Extreme heat associated with the Urban Heat Island (UHI) and future climate change will have a disproportional geographic and demographic impact across a city. The role of a city planner is to shape the future direction of cities within a sustainability lens rather than a singular focus on meeting housing demands. Current and future impacts of the UHI effect present a challenge for cities. Planners must find strategies to accommodate ever-increasing populations, manage urban densities and shape infrastructure, all of which are known to contribute to the UHI effect. Quantifying the impacts of the UHI on a city represents an example of science informing policy, in this case, urban climatology integrating into land-use planning decision-making. The governance of good policy must support robust and transparent data collection and evaluation frameworks, that are highly variable.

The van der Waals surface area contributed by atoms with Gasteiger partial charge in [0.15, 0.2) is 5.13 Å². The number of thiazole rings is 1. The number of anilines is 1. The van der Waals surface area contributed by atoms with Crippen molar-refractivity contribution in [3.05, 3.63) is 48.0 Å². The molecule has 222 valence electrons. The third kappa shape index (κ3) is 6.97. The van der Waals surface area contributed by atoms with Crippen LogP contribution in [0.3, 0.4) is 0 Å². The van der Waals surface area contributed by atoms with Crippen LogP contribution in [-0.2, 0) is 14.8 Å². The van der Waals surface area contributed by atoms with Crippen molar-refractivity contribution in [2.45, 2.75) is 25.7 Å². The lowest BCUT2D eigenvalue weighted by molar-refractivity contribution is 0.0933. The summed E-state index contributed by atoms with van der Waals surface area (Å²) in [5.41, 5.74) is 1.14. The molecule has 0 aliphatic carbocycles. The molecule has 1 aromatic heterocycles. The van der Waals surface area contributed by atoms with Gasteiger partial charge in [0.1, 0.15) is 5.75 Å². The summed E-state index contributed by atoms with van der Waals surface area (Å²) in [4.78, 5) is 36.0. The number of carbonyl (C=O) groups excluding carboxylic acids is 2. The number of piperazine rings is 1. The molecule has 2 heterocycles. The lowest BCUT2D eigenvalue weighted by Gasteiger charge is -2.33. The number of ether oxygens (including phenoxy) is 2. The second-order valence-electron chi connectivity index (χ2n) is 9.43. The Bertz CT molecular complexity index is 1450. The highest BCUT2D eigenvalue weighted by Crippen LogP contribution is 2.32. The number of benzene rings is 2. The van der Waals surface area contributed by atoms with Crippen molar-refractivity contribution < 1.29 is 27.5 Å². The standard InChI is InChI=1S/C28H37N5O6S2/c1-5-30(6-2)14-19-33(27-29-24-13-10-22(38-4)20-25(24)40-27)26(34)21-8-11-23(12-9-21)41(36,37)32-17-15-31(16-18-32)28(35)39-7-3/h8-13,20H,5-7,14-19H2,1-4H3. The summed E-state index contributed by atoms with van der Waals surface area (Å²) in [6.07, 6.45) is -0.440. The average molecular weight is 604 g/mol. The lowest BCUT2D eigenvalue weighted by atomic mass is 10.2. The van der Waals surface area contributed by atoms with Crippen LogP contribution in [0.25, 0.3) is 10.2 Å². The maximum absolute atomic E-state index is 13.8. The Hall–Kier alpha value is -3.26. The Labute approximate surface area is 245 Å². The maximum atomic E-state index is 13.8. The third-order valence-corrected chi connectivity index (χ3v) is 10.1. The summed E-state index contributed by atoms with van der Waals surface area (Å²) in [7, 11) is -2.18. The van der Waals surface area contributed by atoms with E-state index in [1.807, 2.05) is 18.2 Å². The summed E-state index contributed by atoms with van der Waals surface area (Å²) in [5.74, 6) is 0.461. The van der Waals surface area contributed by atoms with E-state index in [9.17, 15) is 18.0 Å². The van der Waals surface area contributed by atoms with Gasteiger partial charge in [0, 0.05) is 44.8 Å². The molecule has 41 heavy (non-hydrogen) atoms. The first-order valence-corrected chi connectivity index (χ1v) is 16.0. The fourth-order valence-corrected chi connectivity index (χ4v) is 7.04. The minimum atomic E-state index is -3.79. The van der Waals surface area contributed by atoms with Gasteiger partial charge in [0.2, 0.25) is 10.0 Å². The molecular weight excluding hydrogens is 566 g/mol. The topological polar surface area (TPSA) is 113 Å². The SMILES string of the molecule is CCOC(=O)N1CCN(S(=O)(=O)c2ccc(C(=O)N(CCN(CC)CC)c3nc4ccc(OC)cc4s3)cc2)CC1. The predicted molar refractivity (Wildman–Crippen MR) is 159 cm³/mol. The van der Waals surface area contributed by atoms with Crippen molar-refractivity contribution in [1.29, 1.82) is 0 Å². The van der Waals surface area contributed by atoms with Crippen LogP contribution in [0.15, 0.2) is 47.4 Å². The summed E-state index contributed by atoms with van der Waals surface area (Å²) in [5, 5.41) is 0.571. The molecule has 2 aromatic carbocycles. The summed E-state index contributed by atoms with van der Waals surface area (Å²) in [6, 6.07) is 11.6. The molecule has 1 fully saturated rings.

This research investigates Australian cities' strategic plans for heat reduction to maintain their liveability towards heat stress from the UHI effect. A UHI recognition score, which could be applied to other global city plans, was developed for comparative analysis of awareness, reduction measures, and actions implementation and monitoring. We reveal that most cities acknowledge the UHI and promote urban greening to reduce this effect. However, most cities had no data, spatial description of the UHI or provided a target for reduction through investigated measures. This was despite the presence of official strategic and technical documents for most cities on UHI, urban greening and water sensitive design.